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Mile 6 (Brown’s Ferry)

We want to share a couple pieces of history from Mile 6 (“Brown’s Ferry”) on the Chattajack course. Once you’ve completed the 180 degree turn around Moccasin Bend and you’re on the straight-away heading into the gorge you’ll reach this point. It was named after Cherokee leader, John Brown.

Trail of Tears 178 years ago this is where many members of the Cherokee and Creek Nations were forced to cross the Tennessee River on their way to Oklahoma.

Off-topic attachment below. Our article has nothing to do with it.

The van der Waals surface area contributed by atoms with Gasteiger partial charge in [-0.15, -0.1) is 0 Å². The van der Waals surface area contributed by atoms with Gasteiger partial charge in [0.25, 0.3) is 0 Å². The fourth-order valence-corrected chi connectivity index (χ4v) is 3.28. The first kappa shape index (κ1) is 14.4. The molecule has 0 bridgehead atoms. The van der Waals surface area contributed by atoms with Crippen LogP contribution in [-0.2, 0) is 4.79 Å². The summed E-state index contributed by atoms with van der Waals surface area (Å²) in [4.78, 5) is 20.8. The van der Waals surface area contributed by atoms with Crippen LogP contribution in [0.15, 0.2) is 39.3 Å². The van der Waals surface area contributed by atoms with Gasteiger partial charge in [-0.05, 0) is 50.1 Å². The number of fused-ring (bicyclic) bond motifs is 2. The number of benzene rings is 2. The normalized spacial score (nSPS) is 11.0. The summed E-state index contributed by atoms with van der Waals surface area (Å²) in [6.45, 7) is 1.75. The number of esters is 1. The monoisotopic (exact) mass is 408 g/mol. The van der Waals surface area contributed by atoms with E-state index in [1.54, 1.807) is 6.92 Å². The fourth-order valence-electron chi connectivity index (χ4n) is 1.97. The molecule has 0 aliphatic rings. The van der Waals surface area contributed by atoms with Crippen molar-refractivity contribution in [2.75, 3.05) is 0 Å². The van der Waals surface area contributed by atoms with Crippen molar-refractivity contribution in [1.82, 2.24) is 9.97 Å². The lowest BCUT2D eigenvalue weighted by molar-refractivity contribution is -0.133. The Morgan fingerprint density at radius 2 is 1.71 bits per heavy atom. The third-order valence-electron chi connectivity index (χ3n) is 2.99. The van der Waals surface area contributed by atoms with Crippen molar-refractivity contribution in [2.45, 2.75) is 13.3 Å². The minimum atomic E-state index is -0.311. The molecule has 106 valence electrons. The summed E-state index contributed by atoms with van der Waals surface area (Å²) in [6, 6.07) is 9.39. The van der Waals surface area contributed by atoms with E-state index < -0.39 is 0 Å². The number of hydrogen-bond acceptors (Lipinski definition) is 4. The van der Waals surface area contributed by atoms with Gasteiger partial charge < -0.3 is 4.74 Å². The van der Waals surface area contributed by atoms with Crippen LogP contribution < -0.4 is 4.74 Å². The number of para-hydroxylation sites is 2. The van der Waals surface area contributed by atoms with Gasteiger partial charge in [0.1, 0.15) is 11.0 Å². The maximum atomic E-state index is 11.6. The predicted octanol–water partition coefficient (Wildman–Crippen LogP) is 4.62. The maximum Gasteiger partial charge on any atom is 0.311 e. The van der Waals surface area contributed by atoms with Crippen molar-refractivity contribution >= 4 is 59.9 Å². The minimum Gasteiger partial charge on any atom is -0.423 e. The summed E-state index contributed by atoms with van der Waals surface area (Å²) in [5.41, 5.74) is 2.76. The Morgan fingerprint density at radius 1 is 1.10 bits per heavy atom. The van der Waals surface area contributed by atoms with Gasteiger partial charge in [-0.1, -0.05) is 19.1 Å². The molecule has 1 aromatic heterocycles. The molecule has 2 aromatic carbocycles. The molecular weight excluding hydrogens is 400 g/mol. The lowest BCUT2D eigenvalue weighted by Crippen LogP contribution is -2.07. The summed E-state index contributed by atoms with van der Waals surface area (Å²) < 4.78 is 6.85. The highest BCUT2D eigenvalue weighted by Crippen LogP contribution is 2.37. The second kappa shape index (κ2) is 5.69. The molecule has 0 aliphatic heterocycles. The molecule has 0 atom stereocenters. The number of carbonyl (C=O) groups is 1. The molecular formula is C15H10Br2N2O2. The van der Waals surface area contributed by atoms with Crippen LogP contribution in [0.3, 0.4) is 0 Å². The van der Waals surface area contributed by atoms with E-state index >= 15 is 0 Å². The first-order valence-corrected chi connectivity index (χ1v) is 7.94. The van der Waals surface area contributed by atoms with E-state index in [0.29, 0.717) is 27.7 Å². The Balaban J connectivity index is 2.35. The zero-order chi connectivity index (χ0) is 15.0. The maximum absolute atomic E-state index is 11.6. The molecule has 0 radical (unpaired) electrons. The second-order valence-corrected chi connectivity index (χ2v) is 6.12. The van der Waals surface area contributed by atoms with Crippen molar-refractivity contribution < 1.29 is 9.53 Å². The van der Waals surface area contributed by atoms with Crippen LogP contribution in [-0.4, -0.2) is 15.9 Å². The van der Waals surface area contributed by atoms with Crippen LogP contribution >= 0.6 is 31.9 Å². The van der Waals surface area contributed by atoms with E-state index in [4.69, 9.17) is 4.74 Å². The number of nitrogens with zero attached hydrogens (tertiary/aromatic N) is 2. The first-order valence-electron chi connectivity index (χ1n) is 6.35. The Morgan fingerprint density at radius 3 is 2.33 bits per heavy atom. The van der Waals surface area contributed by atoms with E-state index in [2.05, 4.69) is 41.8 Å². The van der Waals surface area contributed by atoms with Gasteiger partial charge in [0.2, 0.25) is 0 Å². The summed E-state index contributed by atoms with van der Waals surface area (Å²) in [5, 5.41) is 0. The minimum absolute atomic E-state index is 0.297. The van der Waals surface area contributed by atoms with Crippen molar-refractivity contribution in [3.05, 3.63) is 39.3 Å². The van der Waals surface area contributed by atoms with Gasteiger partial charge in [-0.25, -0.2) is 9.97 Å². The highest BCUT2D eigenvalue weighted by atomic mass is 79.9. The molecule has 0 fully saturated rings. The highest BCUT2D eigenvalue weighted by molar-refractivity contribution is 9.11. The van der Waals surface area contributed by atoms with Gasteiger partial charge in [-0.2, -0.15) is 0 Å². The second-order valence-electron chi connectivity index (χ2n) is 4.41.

American Civil War 25 years later Brown’s Ferry had critical significance in the American Civil War. Union Forces had penetrated the South as far as Chattanooga but the Confederates were too much to handle. The Confederate Army defeated the Yankees a few miles outside of Chattanooga in the Battle of Chickamauga (36,000 deaths). This defeat left Union forces trapped in Chattanooga and hunkered down for a cold winter. Confederate soldiers didn’t have the strength to wipe out remaining 30,000 Union soldiers so instead they planned to starve them by cutting off supplies. Winters in Chattanooga can be brutal especially without gore-tex, synthetic gear, down sleeping bags, and all the other swag we have now to make outdoor living comparable to the Ritz. The Yankee’s ultimately wouldn’t have lasted much longer. They were starving and had enough ammunition for 1 day of battle. Abraham Lincoln learned of the predicament and sent resources in hopes of holding on to the Chattanooga position. The Battle of Brown’s Ferry ensued between Confederate sharpshooters and 2 union brigades. Union forces won then used floating pontoon boats to form a bridge across the Tennessee River. The most basic resource trapped Union soldiers needed was crackers because they were literally starving. With the pontoon bridge in place the “Cracker Line” was complete. This is one of the most critical turning points for the Union during the Civil War especially in the western theater. The 30,000 Union soldiers now had food, ammunition, and resources for the elements. Chattanooga became a logistical diamond (railroads) aiding in the next step, taking Atlanta. So….Throw an extra stroke or shaka, eat a gel, check your HR, or take a moment at Mile 6! Cool story and people who helped make our country what it is.

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